Friends, sometimes we can recognize trouble from the start. All it takes is one look. But how often do you turn away and how often do you continue forward?
This week, I invited trouble. I baked a batch of Carmelitas. Caramel is layered between chocolate chips, and a buttery oatmeal cookie crust.
The exact history of Oatmeal Carmelitas is hazy. It may go as far back as 1967. Bakers can’t agree on what to call it, some a cookie, others a bar. Bakers don’t agree on the recipes either. Some might use salted caramel, add pecans or even dare to double ingredients for a 9×13 pan.
Yet despite these differences, there is a consensus on taste – wonderful, dangerous, and the best cookie ever.
Hence, as I browsed the most popular Carmelitas on Pinterest, I knew the magnitude of my path. I chose the recipe by Averie Sunshine. She incorporates 1 TB of vanilla and notes where salt could be added if salted caramel is desired.
The ingredients and measurements seemed perfect as is, so my changes were negligible.
- I used an 11 oz. bag of Kraft Caramel Bits instead of the standard caramel squares. I wanted some modicum of natural sugar and butter amidst the corn syrup and palm oil.
- As usual, I reduced the oven temperature to 325 degrees for my glass pan.
Once the Carmelitas are done, there is a firm agreement among bakers to cool completely before cutting and eating. This recipe advised 4 hours to overnight. Of course I understood the desire for neat slices. Nonetheless, I wasn’t going to miss molten caramel and chocolate for the sake of appearances.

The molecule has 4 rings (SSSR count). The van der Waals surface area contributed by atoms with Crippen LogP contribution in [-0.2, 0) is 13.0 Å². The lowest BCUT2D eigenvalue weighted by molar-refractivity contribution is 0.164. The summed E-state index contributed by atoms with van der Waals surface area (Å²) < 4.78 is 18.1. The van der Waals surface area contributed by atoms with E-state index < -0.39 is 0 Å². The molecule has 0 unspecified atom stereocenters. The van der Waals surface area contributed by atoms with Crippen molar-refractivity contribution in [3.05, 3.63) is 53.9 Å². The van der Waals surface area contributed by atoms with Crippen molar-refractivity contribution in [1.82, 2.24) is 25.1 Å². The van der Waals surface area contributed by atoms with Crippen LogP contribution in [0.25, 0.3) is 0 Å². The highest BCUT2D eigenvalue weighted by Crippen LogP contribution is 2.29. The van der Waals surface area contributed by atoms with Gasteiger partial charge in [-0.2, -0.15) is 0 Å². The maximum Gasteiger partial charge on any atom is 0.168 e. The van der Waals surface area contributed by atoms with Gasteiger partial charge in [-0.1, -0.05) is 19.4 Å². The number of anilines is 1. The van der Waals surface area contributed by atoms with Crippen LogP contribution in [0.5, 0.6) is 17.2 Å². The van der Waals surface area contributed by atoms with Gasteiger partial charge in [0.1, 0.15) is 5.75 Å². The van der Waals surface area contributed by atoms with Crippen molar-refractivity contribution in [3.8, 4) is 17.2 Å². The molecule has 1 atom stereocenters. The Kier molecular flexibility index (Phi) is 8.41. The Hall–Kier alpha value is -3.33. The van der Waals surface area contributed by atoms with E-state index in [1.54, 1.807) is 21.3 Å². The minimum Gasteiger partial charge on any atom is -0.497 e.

Targeting a corner, it took a spoon to scoop the gooey, sweet mess. The crust was buttery and the chewiness came from oats that had yet to settle. Warm, rich caramel pooled over every bite.
It was darn good, just not life changing. With my initial curiosity appeased, I placed the Carmelitas in the fridge to finish cooling.
Now, I must confess I baked the Carmelitas longer than intended. The top was supposed to be light brown. My bars were dark brown. I was certain the crust would be too hard, too crispy.
But I was wrong.
The extra oven time allowed the butter and brown sugar in the cookie crust to caramelize more. And with the caramel fused to the cooled crust, the Carmelitas tasted like new.
There was a slight crunch, followed by the sweetest buttery chew, and then soft, gooey caramel. Adding balance to the flavors, the chocolate was a perfect companion.
This was life changing.
I cannot speak to other variations. However, I rate these Carmelitas 5 stars. With no mixer required, stirring up trouble is easy. Patience is the hardest part.
For the full recipe, please visit Averie Cooks.